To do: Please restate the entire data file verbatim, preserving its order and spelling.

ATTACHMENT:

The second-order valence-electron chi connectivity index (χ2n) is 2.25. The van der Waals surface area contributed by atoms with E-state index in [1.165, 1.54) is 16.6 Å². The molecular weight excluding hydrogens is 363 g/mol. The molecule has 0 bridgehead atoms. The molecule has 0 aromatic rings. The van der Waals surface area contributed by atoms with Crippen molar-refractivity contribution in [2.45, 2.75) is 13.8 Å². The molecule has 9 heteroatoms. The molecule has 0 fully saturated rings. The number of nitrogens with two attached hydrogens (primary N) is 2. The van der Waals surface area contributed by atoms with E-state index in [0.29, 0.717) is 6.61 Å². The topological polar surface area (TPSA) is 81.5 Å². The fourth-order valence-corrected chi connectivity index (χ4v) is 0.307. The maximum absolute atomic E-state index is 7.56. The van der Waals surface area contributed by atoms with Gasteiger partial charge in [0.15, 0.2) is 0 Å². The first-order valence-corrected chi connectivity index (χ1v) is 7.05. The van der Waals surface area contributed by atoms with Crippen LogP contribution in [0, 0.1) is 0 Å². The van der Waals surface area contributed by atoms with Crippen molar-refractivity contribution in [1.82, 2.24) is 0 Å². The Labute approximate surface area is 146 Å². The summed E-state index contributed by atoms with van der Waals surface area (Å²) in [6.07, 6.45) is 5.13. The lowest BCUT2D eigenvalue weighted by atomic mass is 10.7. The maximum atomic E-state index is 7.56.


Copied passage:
The second-order valence-electron chi connectivity index (χ2n) is 2.25. The van der Waals surface area contributed by atoms with E-state index in [1.165, 1.54) is 16.6 Å². The molecular weight excluding hydrogens is 363 g/mol. The molecule has 0 bridgehead atoms. The molecule has 0 aromatic rings. The van der Waals surface area contributed by atoms with Crippen molar-refractivity contribution in [2.45, 2.75) is 13.8 Å². The molecule has 9 heteroatoms. The molecule has 0 fully saturated rings. The number of nitrogens with two attached hydrogens (primary N) is 2. The van der Waals surface area contributed by atoms with E-state index in [0.29, 0.717) is 6.61 Å². The topological polar surface area (TPSA) is 81.5 Å². The fourth-order valence-corrected chi connectivity index (χ4v) is 0.307. The maximum absolute atomic E-state index is 7.56. The van der Waals surface area contributed by atoms with Gasteiger partial charge in [0.15, 0.2) is 0 Å². The first-order valence-corrected chi connectivity index (χ1v) is 7.05. The van der Waals surface area contributed by atoms with Crippen LogP contribution in [0, 0.1) is 0 Å². The van der Waals surface area contributed by atoms with Crippen molar-refractivity contribution in [1.82, 2.24) is 0 Å². The Labute approximate surface area is 146 Å². The summed E-state index contributed by atoms with van der Waals surface area (Å²) in [6.07, 6.45) is 5.13. The lowest BCUT2D eigenvalue weighted by atomic mass is 10.7. The maximum atomic E-state index is 7.56.